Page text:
Barbara Sheinberg, left, is sworn in by city attorney Amy Mead after a special meeting to vote Sheinberg to fill the open District 1 Assembly seat.

Barbara Sheinberg, left, is sworn in by city attorney Amy Mead after a special meeting to vote Sheinberg to fill the open District 1 Assembly seat.

Sheinberg awarded vacant seat

With a smile as bright as the sun that was just beginning to peak out from behind the clouds over downtown Juneau, Barbara Sheinberg took her seat at the table with seven other Assembly members (one was out of town).

It was about 9:10 a.m. Tuesday morning, and for the first time since former mayor Greg Fisk’s death in November, the Assembly was whole.

“I’m really excited about it,” Sheinberg said after the short meeting. “I was a little nervous when I saw all the other candidates who applied, but I’m excited to start work now.”

Moments before, the Assembly appointed Sheinberg to her temporary position — which will last “until the time at which she doesn’t have it,” Mayor Mary Becker said with a laugh — with a 6–1 vote. Assembly member Jerry Nankervis voiced the lone objection. It was Becker’s seat that was vacated when she stepped into the mayor’s role.

How long Sheinberg holds her seat depends entirely upon Becker. Should Becker decide to run for Mayor in the special election that will be held in March, Sheinberg will stay on until the next regular municipal election in October. Should Becker decide not to run and instead return to her former District 1 Assembly seat, Sheinberg will be out by March.

During Sheinberg’s interview with the Assembly Monday evening, Assembly member Karen Crane asked whether Sheinberg had any conflicts of interest that needed to be disclosed. Crane said she remembered that Sheinberg’s consulting firm, Sheinberg Associates, had been hired by the city before.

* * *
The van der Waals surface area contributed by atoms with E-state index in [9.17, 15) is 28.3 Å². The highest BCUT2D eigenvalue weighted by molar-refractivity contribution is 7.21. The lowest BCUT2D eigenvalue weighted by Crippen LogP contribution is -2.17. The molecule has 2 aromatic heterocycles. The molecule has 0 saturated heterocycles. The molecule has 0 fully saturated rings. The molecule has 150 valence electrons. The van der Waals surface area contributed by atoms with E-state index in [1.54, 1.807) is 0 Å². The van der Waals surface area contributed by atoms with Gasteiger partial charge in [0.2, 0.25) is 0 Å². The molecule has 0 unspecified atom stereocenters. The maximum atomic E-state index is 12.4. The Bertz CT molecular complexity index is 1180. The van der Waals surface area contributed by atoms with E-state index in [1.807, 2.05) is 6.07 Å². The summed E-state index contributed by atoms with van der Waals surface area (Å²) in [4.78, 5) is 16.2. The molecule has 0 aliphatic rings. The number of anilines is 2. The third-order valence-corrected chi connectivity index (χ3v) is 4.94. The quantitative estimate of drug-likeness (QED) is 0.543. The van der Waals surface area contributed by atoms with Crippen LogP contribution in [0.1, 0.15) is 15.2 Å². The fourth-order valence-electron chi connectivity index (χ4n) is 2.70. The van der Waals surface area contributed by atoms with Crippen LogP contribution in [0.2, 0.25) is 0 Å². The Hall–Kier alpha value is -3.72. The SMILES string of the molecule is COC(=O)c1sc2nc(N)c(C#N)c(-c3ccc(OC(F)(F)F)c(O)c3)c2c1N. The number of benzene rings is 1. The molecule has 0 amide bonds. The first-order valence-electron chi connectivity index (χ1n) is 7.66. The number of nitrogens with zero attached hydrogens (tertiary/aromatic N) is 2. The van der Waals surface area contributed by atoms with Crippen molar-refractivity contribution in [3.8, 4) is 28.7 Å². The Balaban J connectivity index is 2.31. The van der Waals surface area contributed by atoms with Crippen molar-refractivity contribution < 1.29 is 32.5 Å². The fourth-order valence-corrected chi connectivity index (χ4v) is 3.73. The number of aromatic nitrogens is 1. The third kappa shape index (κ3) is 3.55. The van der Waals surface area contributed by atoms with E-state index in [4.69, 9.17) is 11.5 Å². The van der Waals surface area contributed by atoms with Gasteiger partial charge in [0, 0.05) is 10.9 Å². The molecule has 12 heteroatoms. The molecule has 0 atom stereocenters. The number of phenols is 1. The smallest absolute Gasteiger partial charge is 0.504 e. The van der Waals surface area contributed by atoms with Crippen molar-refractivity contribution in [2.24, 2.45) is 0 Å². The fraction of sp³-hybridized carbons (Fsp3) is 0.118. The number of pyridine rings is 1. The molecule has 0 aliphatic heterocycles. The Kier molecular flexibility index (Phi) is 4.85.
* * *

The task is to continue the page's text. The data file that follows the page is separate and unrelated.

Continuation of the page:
As it turns out, Sheinberg Associates currently has one contract with the city and is interested in bidding on two more. City Attorney Amy Mead is working to see if any of the contracts is cause for concern. At this time, however, she said she doesn’t know if Sheinberg has any conflicts of interest. Regardless, Mead said that Sheinberg will be capable of serving her term.

“We’re a small community, so everyone has a conflict at some point,” Mead said. “There are very few things in our code that prevent somebody from serving on the Assembly.”

Even if Mead determines that there are conflicts of interest, Sheinberg said this is nothing is nothing new. She served on the Planning Commission for five years, and she said she occasionally had to sit out when conflicts came up.

“I don’t think this will be the case now because I’m only serving for a few months, but if it comes up, I’ll just sit out,” Sheinberg said.

Though Nankervis didn’t speak to his objection during the meeting, he later told the Empire that he objected because he preferred another candidate instead.

“I thought we had a candidate more ready to hit the ground running and more qualified to fill the office,” Nankervis told the Empire after the meeting.

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